After students master editing still images I like to introduce the PSE slideshow editor to move them into video. The skills needed to master good video production require about 10 times the effort and commitment to learning to become really proficient. I explained to the workshop teachers that video consumes about 10x more hard disk space than still images especially when High Definition video cameras are readily available. If you are new to the Digital School Collection, my recommendation is to build your foundation in Photoshop Elements. This photography slide show was created exclusively in Photoshop Elements using the slideshow editor. If you like the effect, you are probably responding to the combination of photographic imagery, movement, music, slide transitions and timing. Challenge your students to build highly polished slide shows before diving into the world of video. Posting the best slide shows on a streaming video site for everyone to see and comment on will motivate your students to work harder.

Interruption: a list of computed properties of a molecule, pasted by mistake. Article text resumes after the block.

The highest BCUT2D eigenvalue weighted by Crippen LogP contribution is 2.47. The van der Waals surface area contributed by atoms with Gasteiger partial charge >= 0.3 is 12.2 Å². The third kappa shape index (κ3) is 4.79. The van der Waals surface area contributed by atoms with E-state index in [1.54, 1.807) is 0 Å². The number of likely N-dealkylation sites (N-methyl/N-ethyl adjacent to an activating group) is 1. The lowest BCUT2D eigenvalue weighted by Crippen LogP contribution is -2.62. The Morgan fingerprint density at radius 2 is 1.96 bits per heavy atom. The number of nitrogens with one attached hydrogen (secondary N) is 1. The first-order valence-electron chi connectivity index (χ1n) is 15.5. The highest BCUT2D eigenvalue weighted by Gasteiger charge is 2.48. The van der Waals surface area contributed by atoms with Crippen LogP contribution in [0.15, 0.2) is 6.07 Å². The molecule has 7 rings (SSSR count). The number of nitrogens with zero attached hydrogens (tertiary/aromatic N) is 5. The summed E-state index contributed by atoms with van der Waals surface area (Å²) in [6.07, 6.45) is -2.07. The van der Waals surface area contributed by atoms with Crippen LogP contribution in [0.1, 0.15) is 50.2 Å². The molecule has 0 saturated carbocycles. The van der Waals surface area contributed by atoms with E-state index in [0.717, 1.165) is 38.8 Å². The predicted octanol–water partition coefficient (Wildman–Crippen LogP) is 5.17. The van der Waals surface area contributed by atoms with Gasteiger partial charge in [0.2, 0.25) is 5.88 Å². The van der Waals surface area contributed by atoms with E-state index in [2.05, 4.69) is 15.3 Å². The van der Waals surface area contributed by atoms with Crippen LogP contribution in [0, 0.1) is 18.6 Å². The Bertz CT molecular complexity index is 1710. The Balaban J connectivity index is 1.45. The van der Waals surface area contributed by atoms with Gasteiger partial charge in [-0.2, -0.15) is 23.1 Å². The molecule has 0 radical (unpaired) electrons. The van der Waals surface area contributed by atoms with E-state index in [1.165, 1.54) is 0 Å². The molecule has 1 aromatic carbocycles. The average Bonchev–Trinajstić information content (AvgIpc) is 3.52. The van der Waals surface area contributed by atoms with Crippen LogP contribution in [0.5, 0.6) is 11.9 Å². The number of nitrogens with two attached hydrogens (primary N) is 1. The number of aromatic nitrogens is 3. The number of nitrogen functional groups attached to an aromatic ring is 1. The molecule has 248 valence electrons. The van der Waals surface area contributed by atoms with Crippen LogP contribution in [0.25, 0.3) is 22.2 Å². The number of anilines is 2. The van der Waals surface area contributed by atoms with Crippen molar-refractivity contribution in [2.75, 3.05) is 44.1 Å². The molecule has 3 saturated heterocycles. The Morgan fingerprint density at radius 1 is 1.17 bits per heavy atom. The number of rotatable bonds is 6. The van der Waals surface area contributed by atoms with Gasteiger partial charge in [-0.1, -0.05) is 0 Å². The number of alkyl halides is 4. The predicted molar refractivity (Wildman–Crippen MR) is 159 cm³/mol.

We recently surveyed a group of middle school students on their use of technology and software. As expected the most popular activity was texting, 92% of students reported texting everyday or at least 2-3 times per week. The next most popular activity was watching YouTube video at 82%. I always ask students if they would like to be the ones creating the content that everyone WANTS to watch? What tech integration projects using Photoshop Elements do you want to teach?